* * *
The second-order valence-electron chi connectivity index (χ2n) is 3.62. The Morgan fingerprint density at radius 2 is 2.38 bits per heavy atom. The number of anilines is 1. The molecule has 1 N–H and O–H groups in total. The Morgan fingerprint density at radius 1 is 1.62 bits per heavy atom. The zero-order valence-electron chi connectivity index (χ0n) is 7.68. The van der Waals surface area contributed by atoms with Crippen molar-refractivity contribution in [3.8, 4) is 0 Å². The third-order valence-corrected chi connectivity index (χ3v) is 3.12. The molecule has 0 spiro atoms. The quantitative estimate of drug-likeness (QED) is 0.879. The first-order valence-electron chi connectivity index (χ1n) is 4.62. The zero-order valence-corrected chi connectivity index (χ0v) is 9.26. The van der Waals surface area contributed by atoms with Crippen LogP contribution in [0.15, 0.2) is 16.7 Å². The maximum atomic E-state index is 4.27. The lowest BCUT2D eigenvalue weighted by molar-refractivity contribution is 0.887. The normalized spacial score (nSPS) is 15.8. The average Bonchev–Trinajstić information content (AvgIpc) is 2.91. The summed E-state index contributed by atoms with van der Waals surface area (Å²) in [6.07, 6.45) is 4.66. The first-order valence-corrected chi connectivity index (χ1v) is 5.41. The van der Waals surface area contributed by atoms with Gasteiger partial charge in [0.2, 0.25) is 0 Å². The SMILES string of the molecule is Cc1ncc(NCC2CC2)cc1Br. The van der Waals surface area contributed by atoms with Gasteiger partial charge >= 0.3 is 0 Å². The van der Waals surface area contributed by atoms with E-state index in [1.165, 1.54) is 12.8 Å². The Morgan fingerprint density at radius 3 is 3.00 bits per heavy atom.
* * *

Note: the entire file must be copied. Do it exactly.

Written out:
The second-order valence-electron chi connectivity index (χ2n) is 3.62. The Morgan fingerprint density at radius 2 is 2.38 bits per heavy atom. The number of anilines is 1. The molecule has 1 N–H and O–H groups in total. The Morgan fingerprint density at radius 1 is 1.62 bits per heavy atom. The zero-order valence-electron chi connectivity index (χ0n) is 7.68. The van der Waals surface area contributed by atoms with Crippen molar-refractivity contribution in [3.8, 4) is 0 Å². The third-order valence-corrected chi connectivity index (χ3v) is 3.12. The molecule has 0 spiro atoms. The quantitative estimate of drug-likeness (QED) is 0.879. The first-order valence-electron chi connectivity index (χ1n) is 4.62. The zero-order valence-corrected chi connectivity index (χ0v) is 9.26. The van der Waals surface area contributed by atoms with Crippen LogP contribution in [0.15, 0.2) is 16.7 Å². The maximum atomic E-state index is 4.27. The lowest BCUT2D eigenvalue weighted by molar-refractivity contribution is 0.887. The normalized spacial score (nSPS) is 15.8. The average Bonchev–Trinajstić information content (AvgIpc) is 2.91. The summed E-state index contributed by atoms with van der Waals surface area (Å²) in [6.07, 6.45) is 4.66. The first-order valence-corrected chi connectivity index (χ1v) is 5.41. The van der Waals surface area contributed by atoms with Gasteiger partial charge in [0.2, 0.25) is 0 Å². The SMILES string of the molecule is Cc1ncc(NCC2CC2)cc1Br. The van der Waals surface area contributed by atoms with Gasteiger partial charge >= 0.3 is 0 Å². The van der Waals surface area contributed by atoms with E-state index in [1.165, 1.54) is 12.8 Å². The Morgan fingerprint density at radius 3 is 3.00 bits per heavy atom.